3
$\begingroup$

I have some questions about under what conditions a set of truth assignments is the model of some set of sentences.

To be more precise, suppose I'm dealing with only propositional logic. Let $K$ be a set of truth assignments, i.e. those maps assigning truth values to propositional variables.

For any set $\Sigma$ of sentences, let $Mod(\Sigma):=\{v:v\ \mbox{is a truth assignment and v satisfies $\Sigma$}\}$.

Definition. Let $K$ be a set of truth assignments. Call $K$ definable if $K=Mod(\Sigma)$ for some set $\Sigma$ of sentences; if such $\Sigma$ can be chosen finite (or equivalently, containing a single sentence), then $K$ is finitely definable.

I can prove that, in a language with only finitely many propositional variables, any set of truth assignments is definable. Since in such language there are only finitely many truth assignments, what I proved can be rephrased as: any finite set of truth assignments is definable. Now my questions are:

  1. In a language with denumerably many propositional variables, there are continuum many truth assignments. Does what I proved still hold in this case? Is any set of truth assignments, or any finite set of truth assignments, definable? Or finitely definable?
  2. Is there a criterion for a set of truth assignments to be definable or finitely definable in a general setting? What would happen if we work in a language with uncountably many propositional variables?

Thank you in advance for anyone who might help me about this.

$\endgroup$
1
$\begingroup$

A few observations:

  • Being finitely definable implies there are only finitely many variables used in $S$. Thus, any valid truth assignment for $S$ will remain one if we flip the truth value of any of the remaining variables from true to false or vice versa. If this is not the case with a set of truth assignments (i.e. no finite subset of the variables has this property), it is not finitely definable.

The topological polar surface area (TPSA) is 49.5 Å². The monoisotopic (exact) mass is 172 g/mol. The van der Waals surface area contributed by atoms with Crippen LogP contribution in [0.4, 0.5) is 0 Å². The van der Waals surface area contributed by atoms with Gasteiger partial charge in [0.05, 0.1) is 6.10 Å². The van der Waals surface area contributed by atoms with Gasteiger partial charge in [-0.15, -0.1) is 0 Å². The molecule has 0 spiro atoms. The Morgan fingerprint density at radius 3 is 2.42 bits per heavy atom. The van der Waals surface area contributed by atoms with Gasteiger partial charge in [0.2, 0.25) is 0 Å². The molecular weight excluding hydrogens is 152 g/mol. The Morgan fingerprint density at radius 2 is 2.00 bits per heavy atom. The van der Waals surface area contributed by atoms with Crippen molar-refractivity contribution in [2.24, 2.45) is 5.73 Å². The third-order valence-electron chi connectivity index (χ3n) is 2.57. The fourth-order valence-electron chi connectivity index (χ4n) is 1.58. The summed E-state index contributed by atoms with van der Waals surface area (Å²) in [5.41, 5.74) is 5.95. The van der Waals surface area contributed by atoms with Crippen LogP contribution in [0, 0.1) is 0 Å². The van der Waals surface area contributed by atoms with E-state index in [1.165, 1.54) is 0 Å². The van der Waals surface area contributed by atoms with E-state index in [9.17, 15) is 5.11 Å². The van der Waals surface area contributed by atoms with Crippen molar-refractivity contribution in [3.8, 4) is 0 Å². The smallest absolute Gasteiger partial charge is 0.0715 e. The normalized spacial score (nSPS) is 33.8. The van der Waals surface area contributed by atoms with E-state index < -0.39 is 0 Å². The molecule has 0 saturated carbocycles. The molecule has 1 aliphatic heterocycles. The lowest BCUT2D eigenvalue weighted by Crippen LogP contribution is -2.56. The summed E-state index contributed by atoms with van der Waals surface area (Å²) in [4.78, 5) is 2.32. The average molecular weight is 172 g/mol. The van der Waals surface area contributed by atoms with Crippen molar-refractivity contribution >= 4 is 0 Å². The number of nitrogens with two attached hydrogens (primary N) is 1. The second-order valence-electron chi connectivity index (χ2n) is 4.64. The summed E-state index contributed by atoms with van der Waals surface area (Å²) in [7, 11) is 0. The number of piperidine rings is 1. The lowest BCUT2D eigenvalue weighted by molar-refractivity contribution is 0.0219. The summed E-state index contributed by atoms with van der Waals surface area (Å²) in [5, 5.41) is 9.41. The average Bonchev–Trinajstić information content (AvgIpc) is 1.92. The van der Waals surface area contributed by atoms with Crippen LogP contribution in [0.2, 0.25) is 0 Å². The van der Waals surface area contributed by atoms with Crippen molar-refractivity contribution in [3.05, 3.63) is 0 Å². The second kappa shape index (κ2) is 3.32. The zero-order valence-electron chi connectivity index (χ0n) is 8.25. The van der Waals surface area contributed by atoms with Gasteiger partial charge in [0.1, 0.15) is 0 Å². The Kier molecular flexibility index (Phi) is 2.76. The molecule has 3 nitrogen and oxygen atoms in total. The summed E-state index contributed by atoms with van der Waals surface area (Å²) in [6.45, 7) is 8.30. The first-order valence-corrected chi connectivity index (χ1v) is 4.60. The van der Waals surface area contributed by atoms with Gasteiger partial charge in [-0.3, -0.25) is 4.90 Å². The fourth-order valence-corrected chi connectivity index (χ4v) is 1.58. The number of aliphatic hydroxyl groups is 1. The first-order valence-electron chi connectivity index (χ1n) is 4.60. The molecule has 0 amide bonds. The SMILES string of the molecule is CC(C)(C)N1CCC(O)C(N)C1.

• Any finite set of truth assignments is definable (regardless of the cardinality of the set of variables; the set of sentences will actually have the same cardinality).
    • This is easy to achieve for each truth assignment separately (just add one sentence for each variable, forcing it to be true or false, depending on what the assignment says).
    • In order to do it for more than one assignment simultaneously, it's sufficient to note that one can find a finite subset of variables which distinguishes them (i.e. every pair of truth assignments will differ in at least one variable from this subset). This set can then be used to build one distinguishing sentence for each truth assignment which says "We're dealing with this truth assignment." (being just a conjunction of the variables and their negations, depending on what the assignment says about them).
    • Then, for each variable in the assignment, we'll add an implication of the form "distinguishing sentence $\Rightarrow$ variable" (or $\neg$ variable, depending on what the assignment tells us). Thus, we've essentially added (infinite) implication saying that the distinguishing sentence determines the rest of the truth assignment completely.
    • Finally, a sentence one formed as a disjunction of all distinguishing sentences guarantees the only satisfying assignments will be the ones we are interested in.
  • Note that the above construction does not work for infinitely many statements since the "big disjunction" would yield an infinite sentence. I actually suspect that a set of all truth assignments which assign value of "true" to exactly one variable might not be definable -- although that's just a gut feeling for now.
| cite | improve this answer | |
$\endgroup$
  • $\begingroup$ Thank you very much, @Peter Košinár. That helps me a lot! $\endgroup$ – Pachara May 29 '13 at 11:38

Your Answer

By clicking “Post Your Answer”, you agree to our terms of service, privacy policy and cookie policy

Not the answer you're looking for? Browse other questions tagged or ask your own question.